3. Cynthia Evans, (the writer who posted this article) this comment is for you. It appears you may have been contacted by a Danielle R. of Benton Pa. and mislead regarding her Aunt Susan. I know her Aunt and have been a lifelong close friend to that family. You wrote this article mentioning an Aunt Susan and Danielle R. has used it on her Facebook page to continue harassing and slandering her Aunt. Danielle has problems which were a result of her mother and father’s bad marriage and very nasty divorce. Admittedly, Danielle’s father has many problems and was not always a good parent to Danielle, add in that her mother ran around with other men during the marriage and then became pregnant by a man she had a fling with, then the home life was nothing but trouble. Danielle blames her Aunt Susan for never being around and in her life at the time of all this turmoil. That is because Aunt Susan was smart enough to stay away from all that dysfunction which she could do nothing about. Danielle needs to come clean and tell the whole truth and stop spreading lies and rumors. The fact is, she never lived one full day in her Aunt’s life, so she knows nothing about Aunt Susan. I however, have been close to both Aunt Susan and her husband for many years and they have consulted with me many times. May I suggest an idea for you? Maybe you could begin contacting the other party and hear from them before you outright post an article with a title referring to anyone’s Aunt, by their first name. That way, when people like Danielle R use the article on their Facebook page to continue slandering and harassing an Aunt she is obsessed with, at least the other person will know about the attack. Thank you for allowing me the space on your page to leave a comment. Have a blessed day.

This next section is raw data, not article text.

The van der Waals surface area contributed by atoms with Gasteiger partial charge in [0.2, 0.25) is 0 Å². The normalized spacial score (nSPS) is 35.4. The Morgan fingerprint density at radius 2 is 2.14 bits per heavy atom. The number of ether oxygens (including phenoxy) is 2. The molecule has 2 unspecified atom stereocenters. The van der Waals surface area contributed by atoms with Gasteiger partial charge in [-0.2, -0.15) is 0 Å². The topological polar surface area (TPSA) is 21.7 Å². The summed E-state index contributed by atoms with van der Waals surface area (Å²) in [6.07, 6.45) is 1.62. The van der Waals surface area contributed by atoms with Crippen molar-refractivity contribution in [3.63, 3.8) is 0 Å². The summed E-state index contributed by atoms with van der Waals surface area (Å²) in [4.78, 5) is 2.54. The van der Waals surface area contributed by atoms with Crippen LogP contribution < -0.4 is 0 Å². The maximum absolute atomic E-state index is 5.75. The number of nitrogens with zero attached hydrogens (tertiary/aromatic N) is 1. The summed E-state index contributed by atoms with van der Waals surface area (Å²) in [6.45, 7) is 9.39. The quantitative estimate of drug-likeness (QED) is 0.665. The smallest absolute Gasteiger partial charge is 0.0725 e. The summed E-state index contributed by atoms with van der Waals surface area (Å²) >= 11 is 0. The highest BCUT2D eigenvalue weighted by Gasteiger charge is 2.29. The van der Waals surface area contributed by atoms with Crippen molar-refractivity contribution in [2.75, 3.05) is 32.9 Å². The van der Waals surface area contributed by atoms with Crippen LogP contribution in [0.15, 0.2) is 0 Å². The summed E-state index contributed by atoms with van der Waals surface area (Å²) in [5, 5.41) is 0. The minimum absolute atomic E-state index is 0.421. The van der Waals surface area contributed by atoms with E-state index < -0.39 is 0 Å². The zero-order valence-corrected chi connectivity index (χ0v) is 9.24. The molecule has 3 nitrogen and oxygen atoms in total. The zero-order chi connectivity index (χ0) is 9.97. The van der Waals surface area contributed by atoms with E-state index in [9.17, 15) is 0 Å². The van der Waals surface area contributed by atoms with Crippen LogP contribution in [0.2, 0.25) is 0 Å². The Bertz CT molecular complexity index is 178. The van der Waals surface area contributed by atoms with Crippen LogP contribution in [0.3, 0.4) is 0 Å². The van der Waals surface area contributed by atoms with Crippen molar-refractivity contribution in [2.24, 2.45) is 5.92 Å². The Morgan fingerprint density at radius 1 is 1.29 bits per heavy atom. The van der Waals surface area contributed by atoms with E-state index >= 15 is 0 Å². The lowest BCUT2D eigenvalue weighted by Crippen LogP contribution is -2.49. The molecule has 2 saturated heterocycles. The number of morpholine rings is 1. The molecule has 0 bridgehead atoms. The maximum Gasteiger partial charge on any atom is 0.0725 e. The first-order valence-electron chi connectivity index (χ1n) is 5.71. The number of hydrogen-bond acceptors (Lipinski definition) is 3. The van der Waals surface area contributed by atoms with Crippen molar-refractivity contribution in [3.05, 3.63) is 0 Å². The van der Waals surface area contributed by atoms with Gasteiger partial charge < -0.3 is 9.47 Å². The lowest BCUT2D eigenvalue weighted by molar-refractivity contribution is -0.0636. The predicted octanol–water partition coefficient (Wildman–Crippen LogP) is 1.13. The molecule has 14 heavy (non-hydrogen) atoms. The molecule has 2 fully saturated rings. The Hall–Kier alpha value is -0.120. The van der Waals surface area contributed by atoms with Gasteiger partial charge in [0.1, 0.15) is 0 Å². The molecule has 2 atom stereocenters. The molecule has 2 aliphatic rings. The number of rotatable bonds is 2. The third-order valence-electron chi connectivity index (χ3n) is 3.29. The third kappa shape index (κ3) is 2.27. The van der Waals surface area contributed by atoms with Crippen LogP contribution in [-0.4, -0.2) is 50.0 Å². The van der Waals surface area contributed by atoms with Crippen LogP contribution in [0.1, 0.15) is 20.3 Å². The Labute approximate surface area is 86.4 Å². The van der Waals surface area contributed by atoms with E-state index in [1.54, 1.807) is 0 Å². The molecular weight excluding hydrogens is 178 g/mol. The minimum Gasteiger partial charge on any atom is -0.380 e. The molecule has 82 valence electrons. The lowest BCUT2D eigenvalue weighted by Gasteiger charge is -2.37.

• Well, she is listed as such under the title of this article at the top of this page. In addition, she is listed as the author at the bottom of this page which this article appears on. I made screen shots of this page. So if Ms. Evans is misleading the readers that is not my problem. Now, as far as the use of “Aunt Susan” It is my understanding that Danielle R. may have written into this WordPress created website and complained about her Aunt Susan. Please note: Danielle R only has one “Aunt Susan” and Danielle has shared this article with her friends and the public in general, on her FB social page. I’d say that by adding a name of any person to this article, only helps others to use it against someone in their own family. Why fuel the fire and help someone slander another innocent person? Have a good day Cindy.

  4. It’s amazing to come back from living overseas for twenty years to find out how much most of your family hates you. You scratch your head and wonder if that’s how it was when you left, and, if it was that way, how did you stand it, and, how did you forget how bad it was, and, now, how what a ridiculous dark comedy it all is–all because you are an eccentric, which is why you left, so you could literally be an outside-the-circle eccentric with complete impunity overseas.

  5. I think it is very important to first analyse oneself before cutting people out. If you really care it is really difficult just to cut people out. Especially close relatives. What I noticed is that usually those with difficult behaviour themselves cut people out. Cutting people out can also be an abusive technique in itself. It is very damaging to someones who is not aware of your feelings to cut them out. Maybe just distance yourself, cutting out is really a last and final option.

      • I agree Kathy! When someone’s mental and emotional survival and future happiness depends on leaving a toxic family relationship, and the person that left, becomes happier and healthier, the simple conclusion should be that the ‘love’ language of those involved was incompatible. Which really goes back to the, ‘if you love someone, set them free’ quote.

        Why would family members want to keep someone entrapped in a family system that causes another emotional pain? That’s not love. That’s control.

      • Exactly, you have to at some point decide who’s mental health and emotional well being is more important to you, YOURs other the abusers. One things for sure continuing to allow the abuser his/her way with you sure is not healthy for them either. It’s a lose lose situation you can NEVER change them (most don’t even want to change or think they need changing) So why continue to suffer? CUT THEM LOOSE!